When you’re interested in filing for bankruptcy, there are a lot of factors to consider. Should you file Chapter 7 or Chapter 13? Or maybe even Chapter 11? Does it matter when you file? And often, most important to people is this question: Will I be able to keep my house, car, and other important personal property? The answer to that last question depends on whether or not those items are considered exempt from the bankruptcy proceedings. Because bankruptcy is nation-wide, there are certain exemptions that have been established at the federal level. Some states only allow those federal exemptions, others require you to use the state exemptions. Wisconsin is one of only 16 states that allows you to choose.
If you want to choose Wisconsin exemptions, you must have been a Wisconsin resident for about 2 ½ years. The law says that you must have lived in Wisconsin for at least 2 years, but it is not that clear-cut. If your domicile hasn’t been in the same state for over two years, the rules get more complicated. You’ll need to choose the state exemptions of the state that you lived in the longest during the 180 days immediately before the two years before filing. For example, if you plan to file on July 1, 2022, your two-and-a-half-year period would start January 1, 2019. Imagine that you were living in Iowa (for instance) on January 1, 2019 and moved to Wisconsin in May of that year. You would need to use Iowa state exemptions. If you moved to Wisconsin in March, though, you could choose to use Wisconsin exemptions or federal exemptions.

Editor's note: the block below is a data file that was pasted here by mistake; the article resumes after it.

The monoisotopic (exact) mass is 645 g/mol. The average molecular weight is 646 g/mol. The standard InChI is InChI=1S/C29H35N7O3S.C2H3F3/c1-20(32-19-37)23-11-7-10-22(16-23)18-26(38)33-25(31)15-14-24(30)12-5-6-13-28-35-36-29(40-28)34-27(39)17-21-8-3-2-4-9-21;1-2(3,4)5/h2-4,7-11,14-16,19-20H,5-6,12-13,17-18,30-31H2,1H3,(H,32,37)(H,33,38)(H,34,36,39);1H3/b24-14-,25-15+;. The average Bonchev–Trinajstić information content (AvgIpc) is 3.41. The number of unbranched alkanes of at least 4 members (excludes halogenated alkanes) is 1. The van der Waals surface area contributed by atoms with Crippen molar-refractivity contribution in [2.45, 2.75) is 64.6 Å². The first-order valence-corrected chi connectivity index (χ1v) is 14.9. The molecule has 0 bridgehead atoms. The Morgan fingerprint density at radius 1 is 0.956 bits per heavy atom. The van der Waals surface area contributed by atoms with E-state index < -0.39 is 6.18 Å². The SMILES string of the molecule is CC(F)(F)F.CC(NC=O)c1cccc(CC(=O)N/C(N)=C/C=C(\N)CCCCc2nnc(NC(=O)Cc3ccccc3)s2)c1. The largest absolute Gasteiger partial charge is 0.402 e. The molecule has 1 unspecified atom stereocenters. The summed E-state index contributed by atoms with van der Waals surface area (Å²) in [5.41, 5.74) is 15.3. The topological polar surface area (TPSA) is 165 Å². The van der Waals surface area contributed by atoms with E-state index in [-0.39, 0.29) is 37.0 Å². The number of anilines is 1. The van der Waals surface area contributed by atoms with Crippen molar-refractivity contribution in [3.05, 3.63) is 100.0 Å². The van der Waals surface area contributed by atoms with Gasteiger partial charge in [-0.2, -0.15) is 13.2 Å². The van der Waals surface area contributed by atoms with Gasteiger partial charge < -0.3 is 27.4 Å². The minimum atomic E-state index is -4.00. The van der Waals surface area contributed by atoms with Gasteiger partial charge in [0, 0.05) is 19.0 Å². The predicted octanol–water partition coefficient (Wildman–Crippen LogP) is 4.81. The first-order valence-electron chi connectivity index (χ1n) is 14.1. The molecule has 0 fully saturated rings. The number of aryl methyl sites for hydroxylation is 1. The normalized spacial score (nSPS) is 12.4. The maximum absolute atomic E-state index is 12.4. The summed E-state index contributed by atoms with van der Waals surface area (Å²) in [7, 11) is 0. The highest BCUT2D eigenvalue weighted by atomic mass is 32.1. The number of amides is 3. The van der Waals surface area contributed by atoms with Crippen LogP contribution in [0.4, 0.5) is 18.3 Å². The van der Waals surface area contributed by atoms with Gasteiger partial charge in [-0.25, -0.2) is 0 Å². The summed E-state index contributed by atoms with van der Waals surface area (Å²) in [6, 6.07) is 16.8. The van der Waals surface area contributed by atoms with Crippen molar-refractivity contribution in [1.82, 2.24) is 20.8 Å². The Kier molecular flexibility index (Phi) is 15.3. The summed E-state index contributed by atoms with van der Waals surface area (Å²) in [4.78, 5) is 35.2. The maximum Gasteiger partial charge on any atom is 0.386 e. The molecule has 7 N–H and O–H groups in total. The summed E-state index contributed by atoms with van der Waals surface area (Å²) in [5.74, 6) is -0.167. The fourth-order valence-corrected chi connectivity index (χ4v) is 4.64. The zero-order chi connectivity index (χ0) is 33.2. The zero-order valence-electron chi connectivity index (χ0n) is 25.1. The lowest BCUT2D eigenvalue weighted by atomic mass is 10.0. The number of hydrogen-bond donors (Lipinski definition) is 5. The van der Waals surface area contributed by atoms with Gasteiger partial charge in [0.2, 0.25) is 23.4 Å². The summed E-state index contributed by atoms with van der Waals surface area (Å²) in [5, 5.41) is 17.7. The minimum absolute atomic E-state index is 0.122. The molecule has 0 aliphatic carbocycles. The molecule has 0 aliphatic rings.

When deciding whether to use Wisconsin state exemptions or federal exemptions, it’s important to remember that it’s a slate of exemptions you’re choosing. You must accept all the exemptions in whichever slate you’ve gone with; you can’t pick a few from the Wisconsin list, and a few from the federal list to create the most advantageous situation for you. Given that fact, it’s wise to have one of the experts at Burr Law examine your particular situation to determine which set of exemptions most suits your needs.
What Are The Wisconsin Exemptions?
The most relevant Wisconsin exemptions are for your home, car, tools of your trade, and personal property. The homestead exemption in Wisconsin is $75,000 of the equity in the home, or $150,000 for joint filers. That compares to the federal exemption of $25,150 or $50,300 for joint filers. The exemption for your car is $4,000 (plus any unused portion of the $12,000 allowed for your personal property). Any tools of your trade (like business equipment, inventory, or actual tools) are at $15,000 compared to $2,525 for the federal exemption. Your personal property is exempt too, up to $12,000, as are your bank deposits up to $5,000. College savings accounts or tuition trust funds will not be touched. Only some retirement accounts apply, though. It really requires professional analysis to make the best choice.
Federal Nonbankruptcy Exemptions
The federal nonbankruptcy exemptions are federal exemption laws that exist outside of the Bankruptcy Code and protect property from creditors whether or not a bankruptcy case has been filed. By contrast, federal bankruptcy exemptions are listed in the Bankruptcy Code and provide protection only in a bankruptcy proceeding. If you are using Wisconsin state exemptions, you can still use the federal nonbankruptcy exemptions as a supplement for additional protection of your property, assuming you qualify for them. The qualifications vary, and the experts at Burr Law will be able to guide you in evaluating whether you can benefit from them. These federal nonbankruptcy exemptions include retirement benefits, death and disability benefits, survivor’s benefits, and other miscellaneous exemptions. Each has its own qualifications.
If you are filing for bankruptcy in the state of Wisconsin, you are fortunate to be able to decide whether the Wisconsin state exemptions or the federal exemptions will better protect your assets. The professionals at Burr Law have extensive experience in working with the exemptions, and will talk you through your options.